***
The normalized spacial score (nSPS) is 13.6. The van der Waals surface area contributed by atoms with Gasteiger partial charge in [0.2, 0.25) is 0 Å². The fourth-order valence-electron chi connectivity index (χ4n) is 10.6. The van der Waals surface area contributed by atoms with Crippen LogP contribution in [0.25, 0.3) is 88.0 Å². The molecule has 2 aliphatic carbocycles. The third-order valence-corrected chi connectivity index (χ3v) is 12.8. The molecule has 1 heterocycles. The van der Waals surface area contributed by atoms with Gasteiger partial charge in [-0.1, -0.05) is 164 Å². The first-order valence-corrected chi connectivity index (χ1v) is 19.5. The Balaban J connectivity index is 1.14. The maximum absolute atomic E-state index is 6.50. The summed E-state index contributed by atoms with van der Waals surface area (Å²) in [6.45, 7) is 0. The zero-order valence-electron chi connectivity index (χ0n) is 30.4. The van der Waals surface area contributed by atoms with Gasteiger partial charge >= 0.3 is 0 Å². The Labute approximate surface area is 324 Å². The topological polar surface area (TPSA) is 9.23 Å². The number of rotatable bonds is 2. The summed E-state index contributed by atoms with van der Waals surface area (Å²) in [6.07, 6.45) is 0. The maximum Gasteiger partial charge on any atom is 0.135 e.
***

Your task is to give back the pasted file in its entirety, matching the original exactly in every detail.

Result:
The normalized spacial score (nSPS) is 13.6. The van der Waals surface area contributed by atoms with Gasteiger partial charge in [0.2, 0.25) is 0 Å². The fourth-order valence-electron chi connectivity index (χ4n) is 10.6. The van der Waals surface area contributed by atoms with Crippen LogP contribution in [0.25, 0.3) is 88.0 Å². The molecule has 2 aliphatic carbocycles. The third-order valence-corrected chi connectivity index (χ3v) is 12.8. The molecule has 1 heterocycles. The van der Waals surface area contributed by atoms with Gasteiger partial charge in [-0.1, -0.05) is 164 Å². The first-order valence-corrected chi connectivity index (χ1v) is 19.5. The Balaban J connectivity index is 1.14. The maximum absolute atomic E-state index is 6.50. The summed E-state index contributed by atoms with van der Waals surface area (Å²) in [6.45, 7) is 0. The zero-order valence-electron chi connectivity index (χ0n) is 30.4. The van der Waals surface area contributed by atoms with Gasteiger partial charge >= 0.3 is 0 Å². The Labute approximate surface area is 324 Å². The topological polar surface area (TPSA) is 9.23 Å². The number of rotatable bonds is 2. The summed E-state index contributed by atoms with van der Waals surface area (Å²) in [6.07, 6.45) is 0. The maximum Gasteiger partial charge on any atom is 0.135 e.